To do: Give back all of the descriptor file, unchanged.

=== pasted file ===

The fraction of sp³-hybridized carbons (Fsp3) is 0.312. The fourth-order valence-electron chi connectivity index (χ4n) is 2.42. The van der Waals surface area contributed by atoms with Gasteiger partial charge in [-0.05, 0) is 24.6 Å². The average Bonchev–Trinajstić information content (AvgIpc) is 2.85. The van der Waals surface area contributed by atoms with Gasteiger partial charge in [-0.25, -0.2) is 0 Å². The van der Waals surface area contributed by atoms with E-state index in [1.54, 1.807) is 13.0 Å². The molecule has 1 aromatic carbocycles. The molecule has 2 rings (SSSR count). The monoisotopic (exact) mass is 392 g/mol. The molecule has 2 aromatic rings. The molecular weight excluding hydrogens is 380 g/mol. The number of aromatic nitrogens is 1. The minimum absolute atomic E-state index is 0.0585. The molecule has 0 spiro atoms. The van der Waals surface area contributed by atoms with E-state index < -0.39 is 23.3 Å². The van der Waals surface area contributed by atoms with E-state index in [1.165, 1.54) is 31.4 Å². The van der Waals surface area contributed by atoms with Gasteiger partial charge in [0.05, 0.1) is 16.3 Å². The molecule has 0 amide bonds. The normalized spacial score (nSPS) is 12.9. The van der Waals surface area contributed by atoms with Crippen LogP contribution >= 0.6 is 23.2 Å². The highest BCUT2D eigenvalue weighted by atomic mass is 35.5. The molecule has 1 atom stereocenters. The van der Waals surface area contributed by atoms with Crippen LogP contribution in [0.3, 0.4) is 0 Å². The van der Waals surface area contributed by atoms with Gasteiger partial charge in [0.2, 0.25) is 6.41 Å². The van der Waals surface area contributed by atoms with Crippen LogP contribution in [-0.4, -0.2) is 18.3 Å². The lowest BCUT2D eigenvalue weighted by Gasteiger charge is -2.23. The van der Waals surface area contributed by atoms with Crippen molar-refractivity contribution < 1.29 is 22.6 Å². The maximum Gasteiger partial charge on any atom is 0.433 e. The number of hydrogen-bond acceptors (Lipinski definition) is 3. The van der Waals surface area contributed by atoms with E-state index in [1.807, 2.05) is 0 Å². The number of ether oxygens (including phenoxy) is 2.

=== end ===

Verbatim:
The fraction of sp³-hybridized carbons (Fsp3) is 0.312. The fourth-order valence-electron chi connectivity index (χ4n) is 2.42. The van der Waals surface area contributed by atoms with Gasteiger partial charge in [-0.05, 0) is 24.6 Å². The average Bonchev–Trinajstić information content (AvgIpc) is 2.85. The van der Waals surface area contributed by atoms with Gasteiger partial charge in [-0.25, -0.2) is 0 Å². The van der Waals surface area contributed by atoms with E-state index in [1.54, 1.807) is 13.0 Å². The molecule has 1 aromatic carbocycles. The molecule has 2 rings (SSSR count). The monoisotopic (exact) mass is 392 g/mol. The molecule has 2 aromatic rings. The molecular weight excluding hydrogens is 380 g/mol. The number of aromatic nitrogens is 1. The minimum absolute atomic E-state index is 0.0585. The molecule has 0 spiro atoms. The van der Waals surface area contributed by atoms with E-state index < -0.39 is 23.3 Å². The van der Waals surface area contributed by atoms with E-state index in [1.165, 1.54) is 31.4 Å². The van der Waals surface area contributed by atoms with Gasteiger partial charge in [0.05, 0.1) is 16.3 Å². The molecule has 0 amide bonds. The normalized spacial score (nSPS) is 12.9. The van der Waals surface area contributed by atoms with Crippen LogP contribution >= 0.6 is 23.2 Å². The highest BCUT2D eigenvalue weighted by atomic mass is 35.5. The molecule has 1 atom stereocenters. The van der Waals surface area contributed by atoms with Crippen LogP contribution in [0.3, 0.4) is 0 Å². The van der Waals surface area contributed by atoms with Gasteiger partial charge in [0.2, 0.25) is 6.41 Å². The van der Waals surface area contributed by atoms with Crippen LogP contribution in [-0.4, -0.2) is 18.3 Å². The lowest BCUT2D eigenvalue weighted by Gasteiger charge is -2.23. The van der Waals surface area contributed by atoms with Crippen molar-refractivity contribution < 1.29 is 22.6 Å². The maximum Gasteiger partial charge on any atom is 0.433 e. The number of hydrogen-bond acceptors (Lipinski definition) is 3. The van der Waals surface area contributed by atoms with E-state index in [1.807, 2.05) is 0 Å². The number of ether oxygens (including phenoxy) is 2.